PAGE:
Forensic scientist and author Jonathan Zdziarski has revealed backdoors, attack points and surveillance mechanisms built into iOS Devices.
Speaking at the Hackers On Planet Earth (HOPE/X) conference in New York, Jonathan Zdziarski basically shot down Apple’s claims about security and its efforts to safeguard iOS devices from police and government snooping.
Zdziarski, better known as the hacker "NerveGas" in the iPhone development community, worked as a dev team member on many of the early iOS jailbreaks, and is the author of five iOS-related O’Reilly books including "Hacking and Securing iOS Applications."
In his talk, Zdziarski revealed "a number of undocumented high-value forensic services running on every iOS device" and "suspicious design omissions in iOS that make collection easier."
He also provided examples of forensic artefacts acquired that "should never come off the device" without user consent.
These undocumented iOS services exposed by Zdziarski (like "lockdownd," "pcapd" and "mobile.file_relay") can bypass encrypted backups and be accessed via USB, Wi-Fi and "maybe cellular."
What's most suspicious about the undocumented services (and the data they collect) is that they're not referenced in any Apple software, the data is personal in nature (thus unlikely to be for debugging) and is stored in raw format, making it impossible to restore to the device.
Zdziarski does say that the iPhone is "reasonably secure" to a typical attacker and newer devices are generally more secure from everybody… everybody except Apple and the government.
He noted that Apple has "worked hard to ensure that it can access data on end-user devices on behalf of law enforcement", and links to Apple's Law Enforcement Process Guidelines spell this out in a fairly chilling way.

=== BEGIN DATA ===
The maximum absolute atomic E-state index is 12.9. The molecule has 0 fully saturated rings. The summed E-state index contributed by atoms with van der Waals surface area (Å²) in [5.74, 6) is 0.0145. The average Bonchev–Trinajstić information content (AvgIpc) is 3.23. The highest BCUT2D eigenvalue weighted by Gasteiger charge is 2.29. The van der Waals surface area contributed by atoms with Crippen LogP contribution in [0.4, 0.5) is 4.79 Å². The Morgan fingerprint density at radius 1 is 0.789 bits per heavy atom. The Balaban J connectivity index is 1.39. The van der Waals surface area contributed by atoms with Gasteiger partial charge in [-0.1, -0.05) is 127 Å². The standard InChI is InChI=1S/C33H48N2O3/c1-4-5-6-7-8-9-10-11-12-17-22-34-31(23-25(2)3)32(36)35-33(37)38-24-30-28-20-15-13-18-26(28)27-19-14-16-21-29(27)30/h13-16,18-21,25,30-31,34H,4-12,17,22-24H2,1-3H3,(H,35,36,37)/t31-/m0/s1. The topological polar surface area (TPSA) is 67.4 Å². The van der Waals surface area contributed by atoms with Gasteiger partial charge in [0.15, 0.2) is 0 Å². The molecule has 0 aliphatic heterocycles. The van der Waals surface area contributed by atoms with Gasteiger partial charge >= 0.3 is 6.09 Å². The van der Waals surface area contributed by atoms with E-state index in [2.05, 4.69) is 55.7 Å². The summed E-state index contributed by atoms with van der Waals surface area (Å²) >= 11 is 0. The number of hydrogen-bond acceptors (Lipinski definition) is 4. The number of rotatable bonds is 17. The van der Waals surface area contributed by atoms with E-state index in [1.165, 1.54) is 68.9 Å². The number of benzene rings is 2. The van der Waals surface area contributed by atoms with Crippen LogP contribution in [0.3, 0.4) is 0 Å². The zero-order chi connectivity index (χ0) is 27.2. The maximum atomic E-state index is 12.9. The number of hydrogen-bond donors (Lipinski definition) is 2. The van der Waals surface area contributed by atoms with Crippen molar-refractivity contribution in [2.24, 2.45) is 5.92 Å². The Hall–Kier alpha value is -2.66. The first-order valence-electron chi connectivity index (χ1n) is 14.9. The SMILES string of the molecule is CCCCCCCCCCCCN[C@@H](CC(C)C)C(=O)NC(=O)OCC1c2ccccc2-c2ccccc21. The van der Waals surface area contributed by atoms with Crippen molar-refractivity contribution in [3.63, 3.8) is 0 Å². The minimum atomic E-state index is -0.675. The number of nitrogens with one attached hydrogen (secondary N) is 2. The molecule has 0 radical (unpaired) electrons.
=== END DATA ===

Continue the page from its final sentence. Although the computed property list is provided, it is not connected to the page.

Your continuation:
Apple’s Law Enforcement Process Guidelines make it pretty clear that Apple is storing all sorts of information about users, and Section III ‘Information Available From Apple’ almost seems like a menu of various items they will provide law enforcement or government agencies (with the proper warrants, subpoenas, etc).
The list includes such items as device registration information, customer service records, iTunes information, retail store transactions, online purchases, gift card purchases, just about anything stored on Apple’s iCloud service (including subscriber information, mail logs, emails, photos, documents, contacts, calendars, bookmarks and iOS device backups). And they can provide some Find My iPhone data.
Finally, when it comes to iOS devices Apple admits that it can indeed extract quite a bit of data from Passcode locked devices.
The list is pretty scary all by itself and you can see that in many cases if they can’t get the data from one place they can easily get it from another. For example they may not be able to pull emails from an iPhone but they can access the ‘auto correct’ data so if you used your iPad or iPhone to compose an email message the original keystrokes (and the corrected misspellings) are available - or if you stored them on iCloud they are there.
Zdziarski concluded his talk with two slides. The first is a list of questions for Apple (apparently he already asked but never got an answer).
And finally he points out that Apple may have added many conveniences for enterprises but these backdoors provide, as he puts it, “tasty attack points for .gov and criminals.”
This is fairly disturbing information and it’s not going to make it any easier for Apple to sell products overseas or to large corporations – two areas that have been highlighted in recent weeks. I guess that the Chinese news services were right after all when they said that iPhones could be a threat to national security.
You can find Jonathan Zdziarski’s slides from his talk in PDF format here.